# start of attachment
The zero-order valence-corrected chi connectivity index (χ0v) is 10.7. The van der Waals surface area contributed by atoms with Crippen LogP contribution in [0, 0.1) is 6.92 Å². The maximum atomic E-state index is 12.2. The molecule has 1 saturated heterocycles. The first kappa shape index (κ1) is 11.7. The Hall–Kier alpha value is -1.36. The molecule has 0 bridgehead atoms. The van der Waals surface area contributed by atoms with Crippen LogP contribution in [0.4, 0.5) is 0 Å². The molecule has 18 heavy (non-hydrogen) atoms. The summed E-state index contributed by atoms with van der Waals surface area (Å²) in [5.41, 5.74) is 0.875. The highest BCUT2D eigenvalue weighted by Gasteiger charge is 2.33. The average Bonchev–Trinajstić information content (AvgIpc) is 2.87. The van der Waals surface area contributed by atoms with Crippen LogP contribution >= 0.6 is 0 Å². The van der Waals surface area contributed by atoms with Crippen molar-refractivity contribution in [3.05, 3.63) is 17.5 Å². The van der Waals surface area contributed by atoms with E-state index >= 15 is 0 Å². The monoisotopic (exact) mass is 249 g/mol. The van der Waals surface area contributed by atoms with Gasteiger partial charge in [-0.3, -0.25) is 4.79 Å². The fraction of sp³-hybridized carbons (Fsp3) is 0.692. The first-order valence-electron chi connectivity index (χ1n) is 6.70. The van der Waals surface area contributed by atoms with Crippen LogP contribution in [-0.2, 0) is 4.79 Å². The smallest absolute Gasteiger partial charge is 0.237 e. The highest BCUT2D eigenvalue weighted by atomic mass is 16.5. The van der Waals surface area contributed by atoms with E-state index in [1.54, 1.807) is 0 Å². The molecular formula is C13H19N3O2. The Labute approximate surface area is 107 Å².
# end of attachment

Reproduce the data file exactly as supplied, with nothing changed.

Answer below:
The zero-order valence-corrected chi connectivity index (χ0v) is 10.7. The van der Waals surface area contributed by atoms with Crippen LogP contribution in [0, 0.1) is 6.92 Å². The maximum atomic E-state index is 12.2. The molecule has 1 saturated heterocycles. The first kappa shape index (κ1) is 11.7. The Hall–Kier alpha value is -1.36. The molecule has 0 bridgehead atoms. The van der Waals surface area contributed by atoms with Crippen LogP contribution in [0.4, 0.5) is 0 Å². The molecule has 18 heavy (non-hydrogen) atoms. The summed E-state index contributed by atoms with van der Waals surface area (Å²) in [5.41, 5.74) is 0.875. The highest BCUT2D eigenvalue weighted by Gasteiger charge is 2.33. The average Bonchev–Trinajstić information content (AvgIpc) is 2.87. The van der Waals surface area contributed by atoms with Crippen LogP contribution >= 0.6 is 0 Å². The van der Waals surface area contributed by atoms with Crippen molar-refractivity contribution in [3.05, 3.63) is 17.5 Å². The van der Waals surface area contributed by atoms with E-state index >= 15 is 0 Å². The monoisotopic (exact) mass is 249 g/mol. The van der Waals surface area contributed by atoms with Gasteiger partial charge in [-0.3, -0.25) is 4.79 Å². The fraction of sp³-hybridized carbons (Fsp3) is 0.692. The first-order valence-electron chi connectivity index (χ1n) is 6.70. The van der Waals surface area contributed by atoms with Crippen LogP contribution in [-0.2, 0) is 4.79 Å². The smallest absolute Gasteiger partial charge is 0.237 e. The highest BCUT2D eigenvalue weighted by atomic mass is 16.5. The van der Waals surface area contributed by atoms with E-state index in [1.54, 1.807) is 0 Å². The molecular formula is C13H19N3O2. The Labute approximate surface area is 107 Å².